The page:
Golf Bag Tactics was a problem ascribed to many Old School Runequest games where the accusation was often levelled that players would carry multiple weapons and drop one and draw another as soon as they earned that "skill check." I'm sure it happened, but so did Monty Hall dungeon games, with much the same effect. In serious games it just didn't happen.

    What actually happens when you start having weapons with different characteristics is that you start adapting your tactics to the weapon you are using. Sure, sometimes you have to use it sub-optimally at times, but if it's the weapon you are carrying, well you don't have a choice, and the trick is then to change your tactics so your weapon is effective again.

    Greyhawk added weapon modifiers versus armour class (back when armour was a "class" and not simply a numerical rating). Not many people used it (it failed because monsters often had an armour class that was a numerical rating), but it added an interesting element. Knightly weapons came back in fashion when dealing with heavily armoured (platemail) opponents. It wasn't a case of simply choosing a military pick at the time of encounter. It was a case of choosing a military pick because you were also armoured and mounted and expecting to face your fellow knights.

    Personally I favour systems that uniquely identify individual weapons beyond a different damage die or even damage type. Pendragon does it nicely where different weapons have different special effects (with the default weapon being considered the very status-laden sword). The old version of Ironclaw did it by having each type of weapon have different Special results. The techniques for using various weapons in real-life are quite different; their application in the game should be quite different as well.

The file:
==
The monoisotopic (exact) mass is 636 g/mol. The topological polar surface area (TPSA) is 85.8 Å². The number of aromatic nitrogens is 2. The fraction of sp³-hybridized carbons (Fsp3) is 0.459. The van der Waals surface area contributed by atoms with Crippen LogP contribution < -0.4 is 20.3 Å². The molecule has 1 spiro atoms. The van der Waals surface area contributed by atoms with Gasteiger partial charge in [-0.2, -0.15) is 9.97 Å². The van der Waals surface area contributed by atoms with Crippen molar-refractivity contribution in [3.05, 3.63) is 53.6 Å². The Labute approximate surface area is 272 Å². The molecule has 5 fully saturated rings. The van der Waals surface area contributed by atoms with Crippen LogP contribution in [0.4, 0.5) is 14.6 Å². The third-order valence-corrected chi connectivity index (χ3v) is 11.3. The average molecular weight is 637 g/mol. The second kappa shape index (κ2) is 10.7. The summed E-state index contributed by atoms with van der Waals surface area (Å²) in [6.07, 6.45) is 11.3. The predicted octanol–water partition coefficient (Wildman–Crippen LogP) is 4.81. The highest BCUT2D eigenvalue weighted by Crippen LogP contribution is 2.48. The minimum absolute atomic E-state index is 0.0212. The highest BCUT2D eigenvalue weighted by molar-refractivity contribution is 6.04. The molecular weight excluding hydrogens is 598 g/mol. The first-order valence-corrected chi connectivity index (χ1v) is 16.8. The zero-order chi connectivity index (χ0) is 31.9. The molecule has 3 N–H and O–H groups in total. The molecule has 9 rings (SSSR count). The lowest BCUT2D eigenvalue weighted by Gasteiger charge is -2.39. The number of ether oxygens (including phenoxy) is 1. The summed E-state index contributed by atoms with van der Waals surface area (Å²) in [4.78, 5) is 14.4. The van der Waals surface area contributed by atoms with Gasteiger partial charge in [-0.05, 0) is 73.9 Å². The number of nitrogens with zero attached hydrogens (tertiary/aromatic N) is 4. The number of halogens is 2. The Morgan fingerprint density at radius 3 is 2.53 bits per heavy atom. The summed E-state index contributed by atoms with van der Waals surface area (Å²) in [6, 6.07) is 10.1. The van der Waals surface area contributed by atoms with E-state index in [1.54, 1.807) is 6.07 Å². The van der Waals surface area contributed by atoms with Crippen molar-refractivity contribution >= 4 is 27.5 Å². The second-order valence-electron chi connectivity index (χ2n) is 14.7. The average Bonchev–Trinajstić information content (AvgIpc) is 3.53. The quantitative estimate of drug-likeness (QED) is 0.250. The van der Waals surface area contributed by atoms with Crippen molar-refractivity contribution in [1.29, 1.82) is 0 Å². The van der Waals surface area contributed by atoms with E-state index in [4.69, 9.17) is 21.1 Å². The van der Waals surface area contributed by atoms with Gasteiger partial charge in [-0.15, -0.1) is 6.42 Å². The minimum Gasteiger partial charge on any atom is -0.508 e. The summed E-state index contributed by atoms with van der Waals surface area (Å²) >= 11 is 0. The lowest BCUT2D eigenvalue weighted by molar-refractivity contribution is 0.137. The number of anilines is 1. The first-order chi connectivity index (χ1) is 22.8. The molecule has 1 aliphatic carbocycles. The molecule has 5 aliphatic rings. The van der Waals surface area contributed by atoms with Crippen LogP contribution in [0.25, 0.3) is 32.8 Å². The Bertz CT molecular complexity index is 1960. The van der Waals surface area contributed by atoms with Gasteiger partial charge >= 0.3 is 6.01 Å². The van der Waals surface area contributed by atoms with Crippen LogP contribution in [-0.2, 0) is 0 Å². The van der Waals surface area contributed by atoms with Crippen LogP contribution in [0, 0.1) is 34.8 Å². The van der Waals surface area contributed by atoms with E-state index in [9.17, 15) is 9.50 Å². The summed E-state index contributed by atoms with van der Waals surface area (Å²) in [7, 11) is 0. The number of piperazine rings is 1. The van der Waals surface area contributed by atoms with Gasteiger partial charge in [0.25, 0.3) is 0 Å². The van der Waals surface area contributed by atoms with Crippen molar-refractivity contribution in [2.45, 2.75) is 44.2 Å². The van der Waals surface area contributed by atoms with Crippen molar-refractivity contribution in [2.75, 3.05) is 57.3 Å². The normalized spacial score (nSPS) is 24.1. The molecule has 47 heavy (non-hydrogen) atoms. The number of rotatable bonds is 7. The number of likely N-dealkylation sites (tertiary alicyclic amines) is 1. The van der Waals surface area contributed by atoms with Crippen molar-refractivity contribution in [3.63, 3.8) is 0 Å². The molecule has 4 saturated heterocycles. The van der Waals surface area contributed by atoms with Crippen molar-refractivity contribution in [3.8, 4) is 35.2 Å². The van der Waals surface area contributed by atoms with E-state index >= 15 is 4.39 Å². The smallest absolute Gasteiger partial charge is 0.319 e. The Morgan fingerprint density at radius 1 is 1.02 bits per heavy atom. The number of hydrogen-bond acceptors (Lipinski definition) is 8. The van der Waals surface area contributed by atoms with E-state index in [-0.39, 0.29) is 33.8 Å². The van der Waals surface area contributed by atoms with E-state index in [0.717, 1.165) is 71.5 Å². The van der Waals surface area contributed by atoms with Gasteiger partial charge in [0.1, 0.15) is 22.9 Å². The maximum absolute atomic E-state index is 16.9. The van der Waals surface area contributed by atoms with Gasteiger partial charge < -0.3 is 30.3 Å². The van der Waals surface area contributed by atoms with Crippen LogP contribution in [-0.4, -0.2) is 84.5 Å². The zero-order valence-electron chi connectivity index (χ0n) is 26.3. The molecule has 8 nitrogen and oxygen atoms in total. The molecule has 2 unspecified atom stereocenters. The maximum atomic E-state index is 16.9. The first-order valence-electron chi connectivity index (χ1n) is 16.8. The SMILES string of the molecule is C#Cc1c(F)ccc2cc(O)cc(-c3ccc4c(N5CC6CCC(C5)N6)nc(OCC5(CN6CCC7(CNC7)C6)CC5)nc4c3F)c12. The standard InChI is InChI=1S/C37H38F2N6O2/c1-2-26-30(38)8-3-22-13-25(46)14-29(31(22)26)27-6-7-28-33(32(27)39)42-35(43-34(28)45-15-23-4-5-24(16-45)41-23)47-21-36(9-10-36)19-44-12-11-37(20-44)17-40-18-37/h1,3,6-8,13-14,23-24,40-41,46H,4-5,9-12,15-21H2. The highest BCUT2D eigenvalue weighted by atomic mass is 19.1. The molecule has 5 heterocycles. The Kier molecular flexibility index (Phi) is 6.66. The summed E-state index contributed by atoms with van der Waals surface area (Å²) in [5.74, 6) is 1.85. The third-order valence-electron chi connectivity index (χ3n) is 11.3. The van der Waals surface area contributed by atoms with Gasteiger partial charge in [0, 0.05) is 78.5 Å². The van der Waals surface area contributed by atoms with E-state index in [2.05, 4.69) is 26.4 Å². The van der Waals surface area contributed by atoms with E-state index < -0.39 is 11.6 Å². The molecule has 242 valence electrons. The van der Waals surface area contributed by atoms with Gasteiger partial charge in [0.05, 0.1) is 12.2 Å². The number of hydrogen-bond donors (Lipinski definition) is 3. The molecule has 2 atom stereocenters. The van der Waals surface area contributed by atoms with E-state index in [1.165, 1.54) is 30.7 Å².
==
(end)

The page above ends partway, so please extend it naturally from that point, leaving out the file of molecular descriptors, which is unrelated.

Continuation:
1. On the other hand, and as counterpoint, Warhammer FRP gets along perfectly well with having "melee weapon" and not differentiating at all. It depends on how much tactical detail you want to include. In this case the specific weapon is just colour flavour and doesn't affect play. Instead it is the individual that makes the weapon dangerous (an approach certainly used in many martial arts titles, such as Weapons of the Gods / Legends of Wu-Lin.

      Assigning players "damage," rather than doing it with weapons, works well as well. It's a technique I've used more than once.

      [It's like the old weapon lists you used to (and still do) find in most modern RPGs which go into loving detail of every conceivable make, model, and variant of firearm, when the truth is, with certain exceptions (such as the G3 and P90), almost all firearms of a certain class are rather identical in terms of accuracy and kinetic energy, and any differences are generally a result of the prejudices of the author. And whilst these differences may be apparent on the test rig, they disappear in actual use, especially when people are firing at you. Even different ammo capacity tends to be irrelevant unless you've trained to use the weapon in combat, as usually you fire until it either hits an empty cylinder (if Old School) or the pistol locks back.]

  7. I believe that several issues lead to Golf Bag Tactics and by itself the weapon damage type does not do it.